Christine's Note: This is a guest post by Kathryn Goldman, a lawyer who represents writers, artists, and businesses to protect their intellectual property. Check out Kathryn's free ebook, Rip-Off Protection Report for Creative Professionals. [Her article below is written to give us an idea of how to be thoughtful about intellectual property and the law when we write our stories, and is not legal advice.]
Does your story call for an appearance by the brilliant Emma Watson, hunky Liam Hemsworth, or some other charismatic celebrity, but you don’t know if you are allowed to use them in your book? What if your story is really about your next door neighbor whose life is crazy-weird but totally interesting? Can you use him as a character?
Many aspiring writers who want to use famous people (or real people who aren’t famous) in their stories worry about whether they should spend the time crafting a plot line around that person only to be told by an agent that they can’t do it that way.
If you are writing a story that takes place today, yesterday, or even in the future, you may want to include a real live person or maybe someone who has already died.
It can be done but you need to know the rules so you don’t put your foot into any legal muck that might get you turned down by a publisher, forcing you to rewrite your story.
Using a Celebrity in Your Story
The rules for using famous people in your story are different than using ordinary people in your story. Famous people have a greater ability to enforce their rights if you include them as a character incorrectly. They are more likely to hire lawyers to protect their image, so publishers shy away from stories using celebrities as characters.
A famous person is someone whose name or image has independent commercial value. That means someone who earns their living, or makes money, because of who they are –like Emma Watson or Liam Hemsworth. Their names and pictures have value.
Using a famous person who has died is safer than using live celebrities. With some exceptions (like people who died in California and a few other states), the right of publicity and claims for defamation die when the person dies.
Famous people should not be used as characters in your story.
Characters require you to make up what they do and say.
- If you made Emma Watson the main character of your story, you would be taking advantage of her celebrity status to sell your books. That’s an invasion of her right of publicity.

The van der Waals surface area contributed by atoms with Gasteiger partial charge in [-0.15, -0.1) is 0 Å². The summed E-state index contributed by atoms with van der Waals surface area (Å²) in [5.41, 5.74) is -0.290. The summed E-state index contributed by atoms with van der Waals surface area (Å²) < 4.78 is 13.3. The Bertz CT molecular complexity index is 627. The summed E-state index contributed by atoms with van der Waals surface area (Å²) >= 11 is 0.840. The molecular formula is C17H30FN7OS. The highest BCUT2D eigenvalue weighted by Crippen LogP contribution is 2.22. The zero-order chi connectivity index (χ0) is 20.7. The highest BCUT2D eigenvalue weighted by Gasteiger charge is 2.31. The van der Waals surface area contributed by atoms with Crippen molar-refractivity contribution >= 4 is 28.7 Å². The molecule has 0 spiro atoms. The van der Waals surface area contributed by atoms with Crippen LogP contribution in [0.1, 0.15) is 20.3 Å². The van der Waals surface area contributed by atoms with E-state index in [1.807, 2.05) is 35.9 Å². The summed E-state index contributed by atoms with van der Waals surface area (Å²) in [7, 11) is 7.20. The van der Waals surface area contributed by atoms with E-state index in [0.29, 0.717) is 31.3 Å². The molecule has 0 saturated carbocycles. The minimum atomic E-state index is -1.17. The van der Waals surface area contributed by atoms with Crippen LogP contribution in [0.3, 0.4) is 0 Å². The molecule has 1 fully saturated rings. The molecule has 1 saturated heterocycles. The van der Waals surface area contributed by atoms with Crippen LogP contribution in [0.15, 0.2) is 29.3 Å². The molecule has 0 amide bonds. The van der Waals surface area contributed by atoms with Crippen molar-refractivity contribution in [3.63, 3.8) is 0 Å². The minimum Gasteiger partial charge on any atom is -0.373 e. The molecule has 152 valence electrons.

- If you made up something that Liam Hemsworth did or said – like he wouldn’t date someone because she is in a wheelchair – you would be risking a claim for defamation or false light – placing someone in a false position by attributing to him characteristics, conduct or beliefs that are false.
Famous people can make cameo appearances in your story.
- If your hero attended a rally where Emma Watson actually spoke as an activist for gender equality, you can use that in your story. Emma Watson really is an activist for gender equality.
- If you read an interview of Liam Hemsworth, you may learn many things about his private life that are true that you can use in your story. He volunteers for a charity that works for child protection, for instance. Your hero may be a child in need of protection who crosses paths with Liam at a real event.
Expressing your opinion, or your character’s opinion, about a celebrity, is fair as long as you don’t change the facts.
In The Fault in Our Stars, Gus told Hazel that she looked like Natalie Portman in “V for Vendetta.” That’s a proper use of a celebrity in a story. Gus was expressing his opinion that Hazel looked like Natalie Portman.
Using Other Real People in Your Story
Ordinary people like your best friend, cool uncle or crazy neighbor, have greater rights to privacy than celebrities.
And although regular folks may not have lawyers lined up to protect them, some people will sue if they find themselves depicted as a character in a book.
An ordinary person is someone who does not live their life in the spotlight. A person who is not a celebrity does not make money off of her name or image.
There are two major ways to protect yourself and your story when using a character based on a real person:
- The first is to be truthful about the person. Don’t exaggerate their traits or actions in ways that make them appear ridiculous, nasty or criminal. (WARNING: Your view of the truth and their view of the truth could be different!)
- The second is to change the character so much that the real person is unrecognizable to anyone who knows him, or even to himself. This is the better approach.
If you decide to write about a real person, stick to describing action that takes place in a public location – there’s no right to privacy if your crazy neighbor hula-hoops naked in his front yard.
Famous or Unknown, People Tend to be Touchy about Privacy
Writing about another person’s life and events that take place in private could be considered an illegal intrusion upon seclusion whether that person is a celebrity or your next door neighbor.
Just because you know something juicy about someone doesn’t mean you should write about it. This is especially true if what you know is of no valid concern to the public.
You can use real life events and people to help inspire your story. But remember that it is your imagination developing your character’s lives that is going to make your story great. You don’t get that from other people’s lives.
Check out Kathryn Goldman’s free e-book on how to protect your own creative work before posting it online.